Sunday, October 09, 2005

Perceptions

Last night I read a detailed description of an old civil trial concerning an officer-involved shooting. It wasn't an official report and the reporter made no attempt to hide his or her bias. They wanted the "Murdering pig" to pay. The reporter wrote in detail as the plaintiffs presented their rock-solid case and described blow-by-blow as the plaintiffs attorneys shattered the flimsy defense.

The writer was shocked, absolutely shocked when the jury found unanimously in favor of the officer. So were the many people who posted, the people who thanked the writer for the account. It was clearly a miscarriage of justice...

Yet twelve people heard exactly what the reporter heard and NOT ONE came to the same conclusion. The reporter had made up his mind going in and heard what fitted, dismissed what didn't. Each member of the jury must have had a personal bias at some level, too, but the voir dire process is designed to weed out the blatant ones.

So where is my filter for this? I've been in enough violent encounters (but only one shooting) to never say. It's chaotic and sometimes you make a decision in a fractioon of a second on partial information that can impact many people for the rest of their lives. That's why officers and people with experience of violence when asked whether something in the news was a "good" shoot always say, "I don't know. I wasn't there." (And what's a "good" shoot anyway?)

There's a further slant, too. Of the last three local shootings that I'm aware of I didn't know any of the officers and I knew all of the crooks- and they were crooks. For fear of speaking ill of the dead the media largely ignored the criminal history, histories of violence and even the toxicology of the dead, and always used the word 'victim'.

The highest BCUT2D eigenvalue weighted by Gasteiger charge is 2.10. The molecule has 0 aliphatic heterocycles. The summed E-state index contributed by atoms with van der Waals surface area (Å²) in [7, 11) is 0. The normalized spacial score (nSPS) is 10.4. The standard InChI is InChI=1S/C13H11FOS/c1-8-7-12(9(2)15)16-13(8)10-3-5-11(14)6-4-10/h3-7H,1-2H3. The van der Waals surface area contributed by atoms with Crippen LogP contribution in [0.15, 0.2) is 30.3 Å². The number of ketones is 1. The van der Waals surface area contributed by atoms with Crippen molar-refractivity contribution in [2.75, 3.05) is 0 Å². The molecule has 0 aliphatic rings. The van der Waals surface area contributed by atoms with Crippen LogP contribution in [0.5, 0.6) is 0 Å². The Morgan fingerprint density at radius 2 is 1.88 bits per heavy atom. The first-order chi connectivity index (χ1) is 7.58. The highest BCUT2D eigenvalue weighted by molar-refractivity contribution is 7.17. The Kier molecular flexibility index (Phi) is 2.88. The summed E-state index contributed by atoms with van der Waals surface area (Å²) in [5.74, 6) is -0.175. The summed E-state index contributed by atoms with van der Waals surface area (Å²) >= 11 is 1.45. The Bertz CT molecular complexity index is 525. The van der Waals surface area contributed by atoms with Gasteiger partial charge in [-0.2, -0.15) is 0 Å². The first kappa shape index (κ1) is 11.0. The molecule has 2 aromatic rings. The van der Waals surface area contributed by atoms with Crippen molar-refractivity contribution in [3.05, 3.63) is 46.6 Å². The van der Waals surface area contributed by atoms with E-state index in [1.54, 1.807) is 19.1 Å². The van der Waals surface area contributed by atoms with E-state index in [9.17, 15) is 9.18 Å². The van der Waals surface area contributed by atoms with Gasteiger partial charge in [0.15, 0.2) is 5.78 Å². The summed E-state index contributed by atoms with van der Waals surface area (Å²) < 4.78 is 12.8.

Here's one to think about- a mental patient rushes an officer with a metal pole. Pepper spray (OC) has already been used on him with no effect. The officer fires.

To the officer it was a stocky crazy guy rushing with a weapon; ignoring the drawn firearm, verbal commands and shrugging off OC indicates a dangerously altered level of consciousness. Those factors, to the officer, combine to the decision that his life will be in danger if he doesn't fire.

To some it was a small, mentally disturbed patient brandishing an IV pole ruthlessly shot. His family swore that he was very gentle, had never harmed or threatened to harm anyone and was probably just confused.

To me? I wasn't there. I don't know. But less than twenty-four hours early that individual had been booked into my jail and suddenly turned and attacked me. I'd put him down and cuffed him without injury. Advantages of decades of training and experience? Maybe. Or maybe I just didn't have a firearm.

Who is right? The officer? The family? Where are their filters? Where are yours?

1 comment:

Mac said...

A good shoot is like a good landing - anyone you can walk away from.